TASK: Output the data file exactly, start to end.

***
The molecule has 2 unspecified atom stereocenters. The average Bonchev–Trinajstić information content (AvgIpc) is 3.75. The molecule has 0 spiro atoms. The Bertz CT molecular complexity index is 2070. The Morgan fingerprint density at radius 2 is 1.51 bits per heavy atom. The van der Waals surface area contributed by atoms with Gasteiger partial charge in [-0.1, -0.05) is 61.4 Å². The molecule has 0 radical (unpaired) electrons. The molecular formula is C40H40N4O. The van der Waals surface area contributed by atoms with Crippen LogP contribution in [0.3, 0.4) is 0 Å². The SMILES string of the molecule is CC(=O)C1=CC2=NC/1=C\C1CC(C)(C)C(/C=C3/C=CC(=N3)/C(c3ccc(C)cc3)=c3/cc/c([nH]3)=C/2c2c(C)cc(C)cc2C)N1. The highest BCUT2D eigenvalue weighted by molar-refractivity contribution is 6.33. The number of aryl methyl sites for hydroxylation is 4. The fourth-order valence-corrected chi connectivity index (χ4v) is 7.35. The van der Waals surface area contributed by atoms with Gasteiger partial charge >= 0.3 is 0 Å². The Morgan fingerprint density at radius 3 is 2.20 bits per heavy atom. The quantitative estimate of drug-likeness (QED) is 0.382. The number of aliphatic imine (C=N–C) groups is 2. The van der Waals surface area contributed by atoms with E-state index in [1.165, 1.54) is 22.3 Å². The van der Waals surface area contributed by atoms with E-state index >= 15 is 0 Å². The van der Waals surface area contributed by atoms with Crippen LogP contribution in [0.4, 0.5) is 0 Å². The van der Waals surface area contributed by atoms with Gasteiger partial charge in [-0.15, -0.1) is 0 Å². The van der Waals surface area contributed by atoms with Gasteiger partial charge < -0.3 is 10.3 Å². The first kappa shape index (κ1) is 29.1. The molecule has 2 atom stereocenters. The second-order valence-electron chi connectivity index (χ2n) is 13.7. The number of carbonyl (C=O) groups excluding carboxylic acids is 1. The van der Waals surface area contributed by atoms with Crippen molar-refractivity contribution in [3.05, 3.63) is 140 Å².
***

The molecule has 2 unspecified atom stereocenters. The average Bonchev–Trinajstić information content (AvgIpc) is 3.75. The molecule has 0 spiro atoms. The Bertz CT molecular complexity index is 2070. The Morgan fingerprint density at radius 2 is 1.51 bits per heavy atom. The van der Waals surface area contributed by atoms with Gasteiger partial charge in [-0.1, -0.05) is 61.4 Å². The molecule has 0 radical (unpaired) electrons. The molecular formula is C40H40N4O. The van der Waals surface area contributed by atoms with Crippen LogP contribution in [0.3, 0.4) is 0 Å². The SMILES string of the molecule is CC(=O)C1=CC2=NC/1=C\C1CC(C)(C)C(/C=C3/C=CC(=N3)/C(c3ccc(C)cc3)=c3/cc/c([nH]3)=C/2c2c(C)cc(C)cc2C)N1. The highest BCUT2D eigenvalue weighted by molar-refractivity contribution is 6.33. The number of aryl methyl sites for hydroxylation is 4. The fourth-order valence-corrected chi connectivity index (χ4v) is 7.35. The van der Waals surface area contributed by atoms with Gasteiger partial charge >= 0.3 is 0 Å². The Morgan fingerprint density at radius 3 is 2.20 bits per heavy atom. The quantitative estimate of drug-likeness (QED) is 0.382. The number of aliphatic imine (C=N–C) groups is 2. The van der Waals surface area contributed by atoms with E-state index in [1.165, 1.54) is 22.3 Å². The van der Waals surface area contributed by atoms with E-state index >= 15 is 0 Å². The van der Waals surface area contributed by atoms with Crippen LogP contribution in [0.4, 0.5) is 0 Å². The van der Waals surface area contributed by atoms with Gasteiger partial charge in [-0.15, -0.1) is 0 Å². The van der Waals surface area contributed by atoms with Gasteiger partial charge < -0.3 is 10.3 Å². The first kappa shape index (κ1) is 29.1. The molecule has 2 atom stereocenters. The second-order valence-electron chi connectivity index (χ2n) is 13.7. The number of carbonyl (C=O) groups excluding carboxylic acids is 1. The van der Waals surface area contributed by atoms with Crippen molar-refractivity contribution in [3.05, 3.63) is 140 Å².